It totally slipped my mind that the Edinburgh International Film Festival is happening in June and were it not for Genkina Hito’s post on Japanese Films at the event, I might have forgotten entirely. That would have been a real pity, because although I can’t make it up north this month, there is so much good stuff on the programme!
The festival runs from June 19 to 30 this year and is spotlighting two countries – one of which is Korea (the other is Sweden). That of course means there are tons of cinematic goodies for East Asian cinephiles. But it’s not just South Korean films that are on the programme, there are submissions from North Korea, Japan, Hong Kong and China as well, plus of course from many other countries.
Note 1: Click on original film titles for trailers (where available).
Note 2: Country name takes you to the appropriate section directly on the festival website.
The South Korean line-up is fabulous. We’ve got Jiseul, a well-received indie which originally premiered at the Sundance Festival, plus gems like Beomjoe sonyeon and Myungwangsung that have been on my personal to-see list for a while (I featured them both on past Trailer Weeklies). Bereurlin, a blockbuster action thriller, is screening at Terracotta this week and likely another film that many people would enjoy.
- 20 and 22 June: 《我還有話要說》 (Wo Hai You Hua Yao Shuo/When Night Falls, South Korea/China, 2012) – Dir. by Ying Liang.
- 22 and 24 June: 명왕성 (Myungwangsung/Pluto, 2012) – Dir. by Shin Su-won.
- 23 and 25 June: 베를린 (Bereurlin/The Berlin File, 2013) – Ryoo Seung-wan.
- 23 and 30 June: 남영동 1985 (Namyeong-dong 1985/National Security, 2012) – Chung Ji-young.
- 24 and 26 June: 범죄소년 (Beomjoe sonyeon/Juvenile Offender, 2012) – Dir. by Kang Yi-kwan.
- 25 and 27 June: 원시림 (Wonsirim/ Virgin Forest, 2012) – Lee Hyun-jung.
- 26 and 28 June: 지슬 (Jiseul/Jiseul, 2012) – Dir. by O Mu-el.
We’ve got one, rare offering from North Korea, which has recently been starting to make the rounds at film festivals – I believe it premiered in Cannes last month.
- June 22 and 27: Comrade Kim Goes Flying (North Korea/Belgium/UK, 2012) – Dir. by Anja Daelemans, Nicholas Bonner and Kim Gwang-hun.
The Japanese list is a bit short, but were I in Edinburgh, I would certainly give Koppidoi Neko and Lilou no bouken a try (Kuroyuri dan chi is horror, so that’d be a miss for me):
- 21 and 26 June: 「こっぴどい猫」(Koppidoi Neko/I Catch a Terrible Cat, 2012) – Dir. by Imaizumi Rikiya.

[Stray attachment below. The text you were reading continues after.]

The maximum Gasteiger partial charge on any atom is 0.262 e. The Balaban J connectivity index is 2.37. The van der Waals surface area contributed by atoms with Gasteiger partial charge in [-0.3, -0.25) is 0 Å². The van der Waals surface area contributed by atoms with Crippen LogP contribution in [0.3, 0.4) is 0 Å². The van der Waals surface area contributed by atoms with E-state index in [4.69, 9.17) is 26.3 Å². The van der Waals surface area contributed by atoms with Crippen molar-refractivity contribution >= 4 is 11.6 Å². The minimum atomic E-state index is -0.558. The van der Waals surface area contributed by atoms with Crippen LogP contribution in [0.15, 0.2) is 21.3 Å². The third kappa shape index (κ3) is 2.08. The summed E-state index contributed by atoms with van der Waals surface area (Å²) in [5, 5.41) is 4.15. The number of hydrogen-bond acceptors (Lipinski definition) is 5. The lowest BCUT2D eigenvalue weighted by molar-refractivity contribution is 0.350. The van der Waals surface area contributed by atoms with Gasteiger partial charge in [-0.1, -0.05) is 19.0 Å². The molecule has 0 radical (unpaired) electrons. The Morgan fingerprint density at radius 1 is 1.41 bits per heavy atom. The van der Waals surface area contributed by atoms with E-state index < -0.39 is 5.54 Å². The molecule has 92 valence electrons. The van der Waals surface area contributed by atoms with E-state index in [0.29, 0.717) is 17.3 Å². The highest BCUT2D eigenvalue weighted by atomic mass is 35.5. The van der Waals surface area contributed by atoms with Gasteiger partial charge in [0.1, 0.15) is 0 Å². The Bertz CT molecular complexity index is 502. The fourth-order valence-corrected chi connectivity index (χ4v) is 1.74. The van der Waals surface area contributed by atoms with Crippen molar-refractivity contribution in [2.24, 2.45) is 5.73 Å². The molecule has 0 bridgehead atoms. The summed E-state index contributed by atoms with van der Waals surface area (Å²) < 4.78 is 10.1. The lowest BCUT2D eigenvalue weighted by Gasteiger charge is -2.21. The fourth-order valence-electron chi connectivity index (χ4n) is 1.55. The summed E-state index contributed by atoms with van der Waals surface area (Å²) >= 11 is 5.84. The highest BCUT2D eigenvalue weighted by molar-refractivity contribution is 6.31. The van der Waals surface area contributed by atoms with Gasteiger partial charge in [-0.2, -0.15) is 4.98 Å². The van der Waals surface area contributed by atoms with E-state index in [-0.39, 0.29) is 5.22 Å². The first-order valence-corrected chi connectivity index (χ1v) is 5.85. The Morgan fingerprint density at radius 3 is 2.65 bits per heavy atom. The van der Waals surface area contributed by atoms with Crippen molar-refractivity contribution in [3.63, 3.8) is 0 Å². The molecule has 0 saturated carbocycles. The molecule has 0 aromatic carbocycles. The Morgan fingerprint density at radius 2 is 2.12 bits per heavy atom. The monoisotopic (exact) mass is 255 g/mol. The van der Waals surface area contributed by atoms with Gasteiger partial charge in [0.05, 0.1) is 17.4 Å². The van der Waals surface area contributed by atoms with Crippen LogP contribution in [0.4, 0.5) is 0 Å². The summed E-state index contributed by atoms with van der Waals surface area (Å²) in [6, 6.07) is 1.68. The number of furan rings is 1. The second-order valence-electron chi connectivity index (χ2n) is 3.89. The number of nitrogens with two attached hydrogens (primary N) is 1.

- 22 and 25 June: 「クロユリ団地」(Kuroyuri dan chi/The Complex, 2013) Dir. by Nakata Hideo.
- 23 and 25 June: 「妮露的冒險」(Lilou no bouken/Lilou’s Adventure, 2012) – Dir. by Kumasaka Izuru.
I’m not familiar with any of these Hong Kong films – though I did feature Wo Hai You Hua Yao Shuo on Trailer Weekly #46.
- 20 and 22 June: 《有種》 (You-Zhing/Beijing Flickers, 2012) – Dir. by Zhang Yuan.
- 27 and 29 June: 《南风》(Nanfeng/Burned Wings, Hong Kong/China, 2013) – Dir. by Zheng Kuo, Sun Yang
- 26 and 29 June: 《唐皇游地府》(Tang huang you di fu/Emperor Visits the Hell, China/Canada, 2012) – Dir. by Li Lou.
- 21 and 22 June: 《人民公园》(Rénmín gōngyuán/People’s Park, USA/China, 2012) – Dir. by Libbie D Cohn and J P Sniadecki.
- 22 and 22 June: 《我還有話要說》 (Wo Hai You Hua Yao Shuo/When Night Falls, South Korea/China, 2012) – Dir. by Ying Liang.
- 《玉门》(Yumen, China/USA, 2013) – Dir. by J P Sniadecki, Huang Xiang and Xu Ruotao.
I had only heard of Chunmeng previously, which is billed as a “daring erotic ghost story” and looks interesting enough – though reviews seem to agree that the film’s final half hour is weaker than the rest.
- 22 and 23 June:《狂舞派》(Kwong Mo Pai/The Way We Dance, 2013) – Dir. by Adam Wong.
- 24 and 25 June: 《春夢》(Chunmeng/Longing for the Rain, 2013) – Dir. by Yang Lina.
- 27 and 29 June: 《南风》(Nanfeng/Burned Wings, Hong Kong/China, 2013) – Dir. by Zheng Kuo, Sun Yang.
- 27 and 30 June: 《車手》(Che sau/Motorway, 2012) – Dir. by Pou-Soi Cheang.
- 29 June: 《三姊妹》(San Zimei/Three Sisters, France/Hong Kong, 2012) – Dir. by Wang Bing.
Of course there’s lots more to see at the festival – trendy films like Monsters University and The Bling Ring – but also other worthwhile treats from the world round. A few that caught my eye:
- La Última Estación (The Last Station, Chile/Germany, 2012) – Dir. by Cristian Soto and Catalina Vergara. Not to be confused with the English film The Last Station, this Chilean-German co-production is about elderly patients in a nursing home. That’s not normally the kind of film that I’m interested in but I like the catalogue description that it “could make for depressing viewing, but this contemplative, painterly work has far more to say about life than it does death”.
- A Última Vez Que Vi Macau (The Last Time I Saw Macao, Portugal/France, 2012) – Dir. by João Pedro Rodrigues, João Rui Guerra da Mata. I have heard mumblings about this one a while back – the Hollywood Reporter calls it “[a] mesmerizing but distancing experimental essay in memory and loss dressed up as noirish semi-drama” (quote).
- The Obscured Histories and Silent Longings of Daguluan’s Children (Philippines, 2012) Dir. by Gutierrez Mangansakan II. Tagline: “Myth and reality mingle in an isolated village.” Gotta love long, twisted titles too….
Upstream Colour (USA, 2013) – Dir. by Shane Carruth. This is one that I missed at Sundance London but I’m really keen on seeing. Tagline for the festival: “
A uniquely nightmarish cinematic journey.”